• The interview portion will involve 2 pairing sessions, each lasting around 2 hours. You and your partner will be working on a problem, either real or from a set of interview pairing projects. We are evaluating your ability to communicate, collaborate, and ship working code. Your preparations should include:
    • Become familiar with one of the languages we use during this interview: C#, JavaScript, Objective-C, C++, or Java. You will be evaluated based on your experience, but building a basic understanding before you arrive will make you productive faster.
    • Before you get started, talk through the problem with your partner. Ask questions and build a plan together. We are evaluating your ability to communicate and collaborate as much as your ability to be productive.
    • Plan how you will test.
    • You may not finish the project. That is ok. Use the time you have to demonstrate your ability to solve problems with code productively and collaborate.
  • If you are with us on a Thursday, you will have an opportunity to attend “Demo day.” No need to prepare a demo. All of us (the engineers) and a few folks from the management and executive teams meet weekly to show off what we are working on and learning.
  • After demos, you will head out to lunch with a few engineers. This is a good time to ask questions about the culture at Faithlife and get to know some of your potential coworkers. Plan what you want to talk about, show passion and interest here.
  • Ask the good questions you prepared again.

Interviews with the Development Manager and the CEO

These may be held the same day you are on-site or at a later date, depending on availability. I haven’t performed any of these interviews, so I don’t have much advice. Ask good questions. Research the people who are interviewing you. Bob (our CEO) has written many helpful articles; like this one. The research will give you insight into how Faithlife runs and will likely inspire a few great questions. Good luck!

The Aftermath

If it went well, you have a start date! Congrats!

Connect with your interviewers and the other folks you met at Faithlife. Introduce yourself and ask for advice on preparing for your first day. If you have trouble finding those folks, connect with me. I would love to chat with you about your experience interviewing and answer any questions you have about working here. During your first few weeks at Faithlife, take some time to reach out and invite your interviewers to lunch (if I was one of them, I’ll buy). Ask them what you could have done better. Tell us how we can improve. This is the only time we can give constructive, personal feedback about interviews. Any constructive feedback you have in return is greatly appreciated. We all want to get better. Embrace openness (core value!) and help us get there.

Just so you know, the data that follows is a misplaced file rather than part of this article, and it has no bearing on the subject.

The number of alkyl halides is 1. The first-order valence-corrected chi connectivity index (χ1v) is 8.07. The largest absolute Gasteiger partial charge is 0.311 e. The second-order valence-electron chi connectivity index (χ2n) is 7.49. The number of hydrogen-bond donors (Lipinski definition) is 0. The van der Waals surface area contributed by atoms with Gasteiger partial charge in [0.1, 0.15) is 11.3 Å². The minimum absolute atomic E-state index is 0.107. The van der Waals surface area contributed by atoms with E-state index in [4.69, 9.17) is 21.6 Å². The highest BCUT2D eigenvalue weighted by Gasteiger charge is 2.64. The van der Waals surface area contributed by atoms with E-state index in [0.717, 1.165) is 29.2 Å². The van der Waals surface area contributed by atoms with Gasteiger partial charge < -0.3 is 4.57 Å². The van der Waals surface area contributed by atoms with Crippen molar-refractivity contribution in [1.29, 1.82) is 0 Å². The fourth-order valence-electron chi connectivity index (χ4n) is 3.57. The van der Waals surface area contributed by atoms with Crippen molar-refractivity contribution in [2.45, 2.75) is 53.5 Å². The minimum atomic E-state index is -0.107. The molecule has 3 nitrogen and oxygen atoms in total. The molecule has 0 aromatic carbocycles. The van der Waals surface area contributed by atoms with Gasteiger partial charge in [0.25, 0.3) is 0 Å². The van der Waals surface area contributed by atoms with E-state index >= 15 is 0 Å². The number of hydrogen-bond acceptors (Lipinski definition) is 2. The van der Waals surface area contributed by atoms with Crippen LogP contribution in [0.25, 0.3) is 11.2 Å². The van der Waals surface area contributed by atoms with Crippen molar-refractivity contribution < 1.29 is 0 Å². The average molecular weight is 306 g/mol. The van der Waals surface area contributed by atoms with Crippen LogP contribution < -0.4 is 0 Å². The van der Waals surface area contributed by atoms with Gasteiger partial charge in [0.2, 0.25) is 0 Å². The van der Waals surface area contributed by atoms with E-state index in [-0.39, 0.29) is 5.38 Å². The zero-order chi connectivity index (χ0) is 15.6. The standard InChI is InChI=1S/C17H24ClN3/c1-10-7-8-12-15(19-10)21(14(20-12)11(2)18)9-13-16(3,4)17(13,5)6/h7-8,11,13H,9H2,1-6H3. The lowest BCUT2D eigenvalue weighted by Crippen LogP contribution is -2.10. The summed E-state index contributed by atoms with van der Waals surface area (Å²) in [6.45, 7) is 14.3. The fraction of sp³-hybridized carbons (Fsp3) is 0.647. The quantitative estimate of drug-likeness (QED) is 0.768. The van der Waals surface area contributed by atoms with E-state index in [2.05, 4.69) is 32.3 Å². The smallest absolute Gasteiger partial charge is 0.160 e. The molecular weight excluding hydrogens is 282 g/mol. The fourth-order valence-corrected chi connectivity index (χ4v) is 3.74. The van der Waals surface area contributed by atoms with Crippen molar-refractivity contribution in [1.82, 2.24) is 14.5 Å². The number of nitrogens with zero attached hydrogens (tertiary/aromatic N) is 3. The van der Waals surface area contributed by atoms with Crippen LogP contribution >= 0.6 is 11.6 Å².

If it wasn’t a great fit…

Interviewing is hard and we don’t want to take a chance on a bad placement. If we aren’t a confident “Yes!” the answer is “No.” We pass on some possibly great candidates because there just wasn’t enough evidence in the process to convince us. We value growth (core value!), so we are working on improving our hiring processes. If you have any feedback about your experience, we would love to hear it. These are the two most common reasons we have to pass on people and what to do about them:

  • Candidate hasn’t been pursuing mastery of their craft. They didn’t show evidence of enthusiasm for software engineering. If this is you:
    • Start reading. This is a good list to get you started.
    • Learn the ins and outs of the languages you are using day-to-day. You should have a firm grasp of how those technologies work, why they work that way, and where those technologies start to break down.
    • We move fast. Constant growth is an expectation. If you aren’t already actively pursuing knowledge and improving your technical skills, start.
  • Candidate doesn’t know their own weaknesses or limits. If this is you:
    • Growth (core value!) requires constant self-evaluation and the pursuit of actionable, critical feedback. If you aren’t aware of your shortcomings, you may not be doing either of these, start.

Keep pushing. Give it a few months or a year, then give it another shot. There isn’t any rule against re-applying. The next time you apply, tell us about all of the things you have done in the interim to improve. Recovering and learning from failure shows maturity which is an important part of being an effective engineer.

Conclusion

Remember, it is safe to assume goodwill. We want you to do your best. We know it is a difficult situation and we want to make it as comfortable as possible. Take your time, take a deep breath, and take us up on our offer of a beverage. If you need it, take a break. Best of luck!

Thank you Auresa Nyctea, Dave Dunkin, Leigh VanderWoude, Patrick Nausha, Todd White, and all of the other folks that helped put this together.

Posted by Jared Wood on February 03, 2017